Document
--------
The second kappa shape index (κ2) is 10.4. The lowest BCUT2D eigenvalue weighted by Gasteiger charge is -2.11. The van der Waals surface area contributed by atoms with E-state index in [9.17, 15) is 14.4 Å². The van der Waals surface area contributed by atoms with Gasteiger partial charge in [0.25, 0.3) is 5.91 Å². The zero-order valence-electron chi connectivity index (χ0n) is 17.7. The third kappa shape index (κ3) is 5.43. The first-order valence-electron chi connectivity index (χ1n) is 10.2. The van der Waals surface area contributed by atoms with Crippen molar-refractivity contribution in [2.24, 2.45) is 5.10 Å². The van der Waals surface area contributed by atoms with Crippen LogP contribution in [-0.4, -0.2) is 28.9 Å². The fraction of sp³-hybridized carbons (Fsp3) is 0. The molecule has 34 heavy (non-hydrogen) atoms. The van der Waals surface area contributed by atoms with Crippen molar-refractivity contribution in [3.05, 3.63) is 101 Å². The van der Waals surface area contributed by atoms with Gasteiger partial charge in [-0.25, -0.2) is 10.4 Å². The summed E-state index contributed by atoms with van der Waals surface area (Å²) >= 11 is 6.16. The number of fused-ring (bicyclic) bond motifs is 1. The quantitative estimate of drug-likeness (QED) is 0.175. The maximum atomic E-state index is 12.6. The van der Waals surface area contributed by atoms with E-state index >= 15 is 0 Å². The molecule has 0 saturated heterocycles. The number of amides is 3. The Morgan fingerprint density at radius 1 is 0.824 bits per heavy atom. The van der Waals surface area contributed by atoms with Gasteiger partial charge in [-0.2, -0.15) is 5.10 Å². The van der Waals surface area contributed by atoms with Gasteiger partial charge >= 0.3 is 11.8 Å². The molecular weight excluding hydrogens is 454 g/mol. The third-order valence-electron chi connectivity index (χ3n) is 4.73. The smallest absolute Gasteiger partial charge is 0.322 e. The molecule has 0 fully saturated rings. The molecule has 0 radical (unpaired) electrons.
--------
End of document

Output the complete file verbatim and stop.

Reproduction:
The second kappa shape index (κ2) is 10.4. The lowest BCUT2D eigenvalue weighted by Gasteiger charge is -2.11. The van der Waals surface area contributed by atoms with E-state index in [9.17, 15) is 14.4 Å². The van der Waals surface area contributed by atoms with Gasteiger partial charge in [0.25, 0.3) is 5.91 Å². The zero-order valence-electron chi connectivity index (χ0n) is 17.7. The third kappa shape index (κ3) is 5.43. The first-order valence-electron chi connectivity index (χ1n) is 10.2. The van der Waals surface area contributed by atoms with Crippen molar-refractivity contribution in [2.24, 2.45) is 5.10 Å². The van der Waals surface area contributed by atoms with Crippen LogP contribution in [-0.4, -0.2) is 28.9 Å². The fraction of sp³-hybridized carbons (Fsp3) is 0. The molecule has 34 heavy (non-hydrogen) atoms. The van der Waals surface area contributed by atoms with Crippen molar-refractivity contribution in [3.05, 3.63) is 101 Å². The van der Waals surface area contributed by atoms with Gasteiger partial charge in [-0.25, -0.2) is 10.4 Å². The summed E-state index contributed by atoms with van der Waals surface area (Å²) >= 11 is 6.16. The number of fused-ring (bicyclic) bond motifs is 1. The quantitative estimate of drug-likeness (QED) is 0.175. The maximum atomic E-state index is 12.6. The van der Waals surface area contributed by atoms with E-state index >= 15 is 0 Å². The molecule has 0 saturated heterocycles. The number of amides is 3. The Morgan fingerprint density at radius 1 is 0.824 bits per heavy atom. The van der Waals surface area contributed by atoms with Gasteiger partial charge in [-0.2, -0.15) is 5.10 Å². The van der Waals surface area contributed by atoms with Gasteiger partial charge >= 0.3 is 11.8 Å². The molecular weight excluding hydrogens is 454 g/mol. The third-order valence-electron chi connectivity index (χ3n) is 4.73. The smallest absolute Gasteiger partial charge is 0.322 e. The molecule has 0 fully saturated rings. The molecule has 0 radical (unpaired) electrons.